Newspaper faces court for naming footballer
A SCOTTISH newspaper could face prosecution for breaching a court order after it identified a footballer accused of using the courts to keep allegations of a sexual affair secret.
Newspapers across the UK have been prevented from naming the player after he obtained a super-injunction to protect his private life following an alleged affair with former Big Brother contestant Imogen Thomas.
But yesterday the Sunday Herald published a thinly concealed front page photograph of the player, printing his face with his eyes blacked out and the word "censored" over the top.
In an editorial the newspaper argued the super-injunction was not valid in Scotland - only in England.
But leading media lawyer Campbell Deane warned that, despite England and Scotland having separate legal systems, the paper's editor, journalists and directors could face prosecution for contempt of court and possibly go to prison.
The development is the latest twist in a spiralling battle over privacy and freedom of speech that - until now - has mainly played out online.
The Attorney-General's office last night said it would investigate the publication if it received a request to do so.
"As with all referrals, the Attorney will consider the matter carefully, and take action if necessary.
"Although the Attorney does not have a general enforcement role in regard to civil injunctions, he may bring proceedings in circumstances where public interest warrants it. Normally the aggrieved party would be expected to bring proceedings to protect their interests."
Last night Schillings, the legal firm that represents the player, said it was considering what action to take.
As the firm has already successfully asked a judge to refer an unnamed journalist to the Attorney-General for possible prosecution in the case of another footballer, the same fate could await the Sunday Herald.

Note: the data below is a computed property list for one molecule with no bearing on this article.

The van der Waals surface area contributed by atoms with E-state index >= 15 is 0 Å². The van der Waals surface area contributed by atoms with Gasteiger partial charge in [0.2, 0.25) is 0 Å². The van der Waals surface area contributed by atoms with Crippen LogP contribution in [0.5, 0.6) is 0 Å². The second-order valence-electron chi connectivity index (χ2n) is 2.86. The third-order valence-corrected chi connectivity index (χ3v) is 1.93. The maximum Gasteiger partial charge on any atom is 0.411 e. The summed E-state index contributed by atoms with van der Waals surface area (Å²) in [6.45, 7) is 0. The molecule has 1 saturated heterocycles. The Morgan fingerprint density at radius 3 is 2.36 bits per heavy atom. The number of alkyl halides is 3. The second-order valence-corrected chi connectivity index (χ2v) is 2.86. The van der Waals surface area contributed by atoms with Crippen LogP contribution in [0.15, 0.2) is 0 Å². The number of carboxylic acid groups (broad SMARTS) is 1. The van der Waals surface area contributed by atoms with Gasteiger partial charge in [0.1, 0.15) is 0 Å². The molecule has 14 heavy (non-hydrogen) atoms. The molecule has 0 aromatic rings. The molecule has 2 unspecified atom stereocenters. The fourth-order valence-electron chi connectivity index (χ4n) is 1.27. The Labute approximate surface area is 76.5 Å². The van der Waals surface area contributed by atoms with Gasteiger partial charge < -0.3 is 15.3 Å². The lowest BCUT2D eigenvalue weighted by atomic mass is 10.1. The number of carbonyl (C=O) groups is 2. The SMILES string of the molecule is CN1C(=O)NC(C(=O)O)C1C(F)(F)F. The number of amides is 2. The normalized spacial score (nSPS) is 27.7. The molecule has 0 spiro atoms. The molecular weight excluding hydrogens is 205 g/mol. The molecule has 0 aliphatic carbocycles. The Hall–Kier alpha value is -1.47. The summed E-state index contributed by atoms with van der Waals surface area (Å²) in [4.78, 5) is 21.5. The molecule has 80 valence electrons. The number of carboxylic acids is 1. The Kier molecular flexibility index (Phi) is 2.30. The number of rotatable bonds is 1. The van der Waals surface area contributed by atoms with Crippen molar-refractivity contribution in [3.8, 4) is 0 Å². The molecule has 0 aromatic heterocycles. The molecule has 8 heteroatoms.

However, if action is not taken against the Sunday Herald it could open the floodgates for Scottish papers to publish details of other injunctions sought in England.
The footballer has been named in tens of thousands of messages on the Twitter micro-blogging site, run by a California-based company.
The Sunday Herald said it was "unsustainable" for newspapers not to be able to print information that is available on the internet. Beneath the front page picture published yesterday were the words: "Everyone knows this is the footballer accused of using the courts to keep allegations of a sexual affair secret. But we weren't supposed to tell you that."
The newspaper named the player in an inside story.
The injunction was originally issued to gag Imogen Thomas and the media from naming the player over an alleged affair.
It is thought that the Sun and Ms Thomas are now likely to use the publication of the player's name in an attempt to overturn the original injunction.
The latest move has divided legal opinion in Scotland.
Mr Deane pointed out that the Spycatcher ruling in 1991 against the Sunday Times had established a principle that knowledge of the injunction was the crucial factor, not whether it had been served on the newspaper.
He said: "If the paper was absolutely sure of its position, why didn't it publish the names of all the other super-injunctions, none of which have been served in Scotland?
"I suspect that if the roles were reversed and a Scottish judge's ruling was ignored this way in England the Scottish judge would be seething."
However, top QC Paul McBride, who specialises in criminal law and advised the Sunday Herald, insisted the injunction did not apply in Scotland.
He said: "They forget that Scotland has an entirely separate legal system which makes its own judgments. They think that their rulings affect the world when in reality it is just England and related jurisdictions.
"Basically the footballer's lawyers forgot that they should take out an interdict in Scotland, and that allowed the Sunday Herald to publish.
"They can call it a super-duper-injunction. If they don't have an interdict in Scotland it is worthless."
He said publication was a point of principle and highlighted the different rules that govern the internet and the media.